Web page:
Mind, Language, and Society: Doing Philosophy in the Real World

John R. Searle, Author
John R. Searle, Author Basic Books $21 (192p) ISBN 978-0-465-04519-8
Reviewed on: 11/30/1998
Release date: 12/01/1998
Paperback - 175 pages - 978-0-465-04521-1
Open Ebook - 189 pages - 978-0-7867-2387-4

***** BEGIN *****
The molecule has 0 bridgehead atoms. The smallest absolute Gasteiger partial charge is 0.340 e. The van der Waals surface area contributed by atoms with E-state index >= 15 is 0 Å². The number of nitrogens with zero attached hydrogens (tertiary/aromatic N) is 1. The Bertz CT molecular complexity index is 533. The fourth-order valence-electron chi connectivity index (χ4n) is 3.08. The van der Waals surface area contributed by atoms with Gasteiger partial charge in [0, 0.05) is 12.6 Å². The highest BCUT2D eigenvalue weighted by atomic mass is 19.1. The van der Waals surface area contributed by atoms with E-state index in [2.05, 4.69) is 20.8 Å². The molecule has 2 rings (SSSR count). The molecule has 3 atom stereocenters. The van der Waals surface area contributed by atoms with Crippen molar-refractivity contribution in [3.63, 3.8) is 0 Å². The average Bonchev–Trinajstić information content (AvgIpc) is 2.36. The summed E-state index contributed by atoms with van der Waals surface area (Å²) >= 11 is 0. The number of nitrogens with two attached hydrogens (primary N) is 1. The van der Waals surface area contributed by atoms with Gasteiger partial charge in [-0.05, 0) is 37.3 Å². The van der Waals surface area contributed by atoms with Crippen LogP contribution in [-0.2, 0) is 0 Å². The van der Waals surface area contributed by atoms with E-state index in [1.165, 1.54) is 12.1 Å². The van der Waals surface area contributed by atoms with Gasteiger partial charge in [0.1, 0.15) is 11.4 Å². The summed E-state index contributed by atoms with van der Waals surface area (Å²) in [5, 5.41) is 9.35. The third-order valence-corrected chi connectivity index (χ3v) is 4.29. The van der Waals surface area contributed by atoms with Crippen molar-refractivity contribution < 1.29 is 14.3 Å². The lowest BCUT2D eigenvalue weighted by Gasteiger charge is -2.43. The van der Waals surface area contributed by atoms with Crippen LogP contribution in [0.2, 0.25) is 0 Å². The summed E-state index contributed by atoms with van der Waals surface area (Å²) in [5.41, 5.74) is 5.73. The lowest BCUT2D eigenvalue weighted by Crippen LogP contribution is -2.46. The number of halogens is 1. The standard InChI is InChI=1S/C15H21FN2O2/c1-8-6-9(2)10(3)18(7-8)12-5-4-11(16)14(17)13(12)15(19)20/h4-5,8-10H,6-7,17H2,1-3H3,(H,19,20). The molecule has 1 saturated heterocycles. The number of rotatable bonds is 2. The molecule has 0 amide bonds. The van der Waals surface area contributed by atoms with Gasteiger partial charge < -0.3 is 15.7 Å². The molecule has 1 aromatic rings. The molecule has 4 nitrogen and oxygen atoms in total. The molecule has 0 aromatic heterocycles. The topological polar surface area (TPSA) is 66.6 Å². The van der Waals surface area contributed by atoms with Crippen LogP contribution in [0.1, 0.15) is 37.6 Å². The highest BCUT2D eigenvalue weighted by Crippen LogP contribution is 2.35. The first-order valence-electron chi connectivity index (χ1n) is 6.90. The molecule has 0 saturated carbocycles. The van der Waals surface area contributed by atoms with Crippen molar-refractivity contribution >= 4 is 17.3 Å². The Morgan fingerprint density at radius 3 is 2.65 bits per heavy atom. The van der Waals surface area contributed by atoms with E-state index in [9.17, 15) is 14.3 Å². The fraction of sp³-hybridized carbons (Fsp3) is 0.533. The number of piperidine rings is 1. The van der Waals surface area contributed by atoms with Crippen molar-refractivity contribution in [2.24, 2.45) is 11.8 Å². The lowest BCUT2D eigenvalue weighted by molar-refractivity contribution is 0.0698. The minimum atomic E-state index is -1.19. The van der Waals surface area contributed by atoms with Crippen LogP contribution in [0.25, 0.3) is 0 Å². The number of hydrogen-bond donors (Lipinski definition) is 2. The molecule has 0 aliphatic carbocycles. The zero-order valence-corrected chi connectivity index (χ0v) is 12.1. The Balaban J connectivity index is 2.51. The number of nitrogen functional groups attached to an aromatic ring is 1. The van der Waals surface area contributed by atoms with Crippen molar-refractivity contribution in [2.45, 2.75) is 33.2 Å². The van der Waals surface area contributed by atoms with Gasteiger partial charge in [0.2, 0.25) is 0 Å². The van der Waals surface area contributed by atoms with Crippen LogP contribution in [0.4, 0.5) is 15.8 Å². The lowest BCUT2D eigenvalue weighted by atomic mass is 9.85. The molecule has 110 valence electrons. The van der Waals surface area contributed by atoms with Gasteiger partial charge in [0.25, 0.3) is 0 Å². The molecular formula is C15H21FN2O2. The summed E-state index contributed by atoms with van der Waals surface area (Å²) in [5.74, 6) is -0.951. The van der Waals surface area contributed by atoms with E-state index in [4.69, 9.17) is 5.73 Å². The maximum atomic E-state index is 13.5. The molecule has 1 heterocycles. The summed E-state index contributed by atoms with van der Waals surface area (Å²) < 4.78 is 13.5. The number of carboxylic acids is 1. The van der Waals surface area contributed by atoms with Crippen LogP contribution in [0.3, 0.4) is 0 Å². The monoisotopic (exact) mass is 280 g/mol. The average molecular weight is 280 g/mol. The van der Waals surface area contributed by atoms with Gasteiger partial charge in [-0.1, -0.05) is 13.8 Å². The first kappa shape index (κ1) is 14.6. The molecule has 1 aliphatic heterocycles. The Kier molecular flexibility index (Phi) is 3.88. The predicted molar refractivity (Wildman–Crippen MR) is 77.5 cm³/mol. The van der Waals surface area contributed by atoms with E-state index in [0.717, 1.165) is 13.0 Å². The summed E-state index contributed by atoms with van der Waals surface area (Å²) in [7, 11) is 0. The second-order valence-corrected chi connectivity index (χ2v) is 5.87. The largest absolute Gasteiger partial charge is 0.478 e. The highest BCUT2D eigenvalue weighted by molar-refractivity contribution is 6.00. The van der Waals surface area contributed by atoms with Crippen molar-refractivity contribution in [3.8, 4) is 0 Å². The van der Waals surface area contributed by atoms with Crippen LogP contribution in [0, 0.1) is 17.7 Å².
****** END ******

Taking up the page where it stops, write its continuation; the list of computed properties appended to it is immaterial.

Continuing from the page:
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For years, Searle (Intentionality; The Mystery of Consciousness; Minds, Brains, and Science), a professor of philosophy at UC-Berkeley, has battled against philosophical fashion to insist that the world is, in fact, intelligible to the human mind. This may sound unremarkable to laypeople. But, as Searle remarks, at a time when postmodernism and deconstruction are in vogue, intellectuals, to be taken seriously, often must believe that different cultures have different rationalities and that the world as a whole is unintelligible. Searle, however, defends the naturalistic belief that there does exist a real world, which is perceivable and comprehensible and is not changed by the angle of our observation. Among his most forceful arguments are that consciousness is a genuine phenomenon caused by knowable physical processes; that intention is real, produced by causal mechanisms in the brain; and that language expands the possibilities of intentionality. In an interesting aside, Searle speculates that contemporary thinkers reject an objectivist theory because of ""an urge to power."" They don't want to be answerable to the world but for the world to be answerable to them. To Searle, however, realism ""is not a theory at all but the framework within which it is possible to have theories."" (Jan.)
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